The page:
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What is the Effect of Recent, Landmark First Amendment Cases on the Ability of a Tax Exempt Organization to Engage in Political Activities?

first amendment casesIn 2010, the United States Supreme Court in Citizens United v. Federal Election Commission ("Citizens United") reinforced the free speech rights of corporations and labor unions to participate in the political process through independent communications expressly advocating the election or defeat of a clearly identified candidate.  Also in 2010, the United States District Court for the Western District of Michigan held in Michigan Chamber of Commerce v. Land1 ("Michigan Chamber of Commerce") that corporations could pool their resources with other corporations in order to exercise their rights to make independent expenditures expressly advocating the election or defeat of a candidate.

While these landmark rulings certainly allow for greater participation in the political process, the ability of tax exempt organizations to engage in political activities is unaffected by these cases.  It is essential to note that the Citizens United and Michigan Chamber of Commerce cases only concerned the validity of campaign finance law; they did not address Federal tax law.  Because Federal tax law continues to prohibit partisan political activities by tax exempt organizations formed under Section 501(c)(3) of the Internal Revenue Code, tax exempt organizations should not be misled into believing that they are now permitted to engage in partisan political activity.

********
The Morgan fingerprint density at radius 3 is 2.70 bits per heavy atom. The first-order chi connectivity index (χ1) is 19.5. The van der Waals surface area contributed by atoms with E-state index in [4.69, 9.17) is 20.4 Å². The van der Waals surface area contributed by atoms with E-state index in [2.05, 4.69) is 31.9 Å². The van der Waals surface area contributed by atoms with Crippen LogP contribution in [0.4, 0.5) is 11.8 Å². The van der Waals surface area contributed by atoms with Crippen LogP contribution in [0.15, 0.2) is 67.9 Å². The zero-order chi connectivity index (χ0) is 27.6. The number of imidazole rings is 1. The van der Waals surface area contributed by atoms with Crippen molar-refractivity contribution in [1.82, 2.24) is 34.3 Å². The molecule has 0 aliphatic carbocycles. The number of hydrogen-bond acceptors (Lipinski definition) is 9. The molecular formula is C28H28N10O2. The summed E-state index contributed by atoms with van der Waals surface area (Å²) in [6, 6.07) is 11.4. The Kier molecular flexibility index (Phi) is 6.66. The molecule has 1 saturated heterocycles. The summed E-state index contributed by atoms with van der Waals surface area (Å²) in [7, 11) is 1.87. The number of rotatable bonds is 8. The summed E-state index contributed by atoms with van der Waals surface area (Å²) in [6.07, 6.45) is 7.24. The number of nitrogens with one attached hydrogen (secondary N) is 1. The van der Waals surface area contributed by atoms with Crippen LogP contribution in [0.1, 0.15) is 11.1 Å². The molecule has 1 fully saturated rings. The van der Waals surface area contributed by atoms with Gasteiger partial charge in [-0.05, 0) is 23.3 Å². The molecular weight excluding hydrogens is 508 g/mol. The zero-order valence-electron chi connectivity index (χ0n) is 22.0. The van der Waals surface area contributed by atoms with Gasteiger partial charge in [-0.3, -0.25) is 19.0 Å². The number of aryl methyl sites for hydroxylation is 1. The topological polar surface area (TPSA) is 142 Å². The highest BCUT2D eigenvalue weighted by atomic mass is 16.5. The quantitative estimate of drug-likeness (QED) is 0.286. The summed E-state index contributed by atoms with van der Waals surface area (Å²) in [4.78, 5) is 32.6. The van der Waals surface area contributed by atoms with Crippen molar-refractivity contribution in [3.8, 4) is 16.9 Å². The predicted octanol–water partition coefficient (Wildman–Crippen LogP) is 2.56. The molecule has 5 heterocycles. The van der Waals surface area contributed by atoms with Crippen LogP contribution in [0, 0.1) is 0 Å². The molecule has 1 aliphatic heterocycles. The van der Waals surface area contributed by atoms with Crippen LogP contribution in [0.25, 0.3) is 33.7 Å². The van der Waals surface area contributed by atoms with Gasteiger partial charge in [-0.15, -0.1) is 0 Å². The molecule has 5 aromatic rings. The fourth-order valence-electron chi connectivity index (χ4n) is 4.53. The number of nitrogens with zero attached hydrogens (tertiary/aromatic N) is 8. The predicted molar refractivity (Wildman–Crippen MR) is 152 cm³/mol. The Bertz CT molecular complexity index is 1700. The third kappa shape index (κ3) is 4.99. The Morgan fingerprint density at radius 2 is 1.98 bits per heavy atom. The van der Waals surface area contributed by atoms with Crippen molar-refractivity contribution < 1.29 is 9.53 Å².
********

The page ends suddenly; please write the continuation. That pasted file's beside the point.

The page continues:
The origin of any such misunderstanding in this area is undoubtedly caused by numerous commentators who have theorized about the judiciary's rationale in these campaign finance cases.  They argue that the court rulings create a legitimate possibility of a successful challenge to end the prohibition on partisan political activities by tax exempt organizations.  However, to date, these Federal tax law challenges have not occurred.  Therefore, Federal tax law continues to prohibit partisan political activities by 501(c)(3) organizations as well as their use of tax exempt resources to assist with such activities.

The rules that existed before the Citizens United and Michigan Chamber of Commerce cases still exist today and remain applicable to hospitals and other 501(c)(3) organizations.  As with any set of rules, however, there are exceptions.  For example, although a tax exempt organization may not use its resources to engage in partisan political activity, there is nothing to prevent an individual associated with a tax exempt organization from using personal resources to engage in partisan political activities.  There may be other exceptions to these rules, so please consult your advisor before taking any action in this area.


1Eric Doster represented the Michigan Chamber of Commerce in the landmark campaign finance case of Michigan Chamber of Commerce v. Land.

Categories: Hospitals, Physicians, Tax


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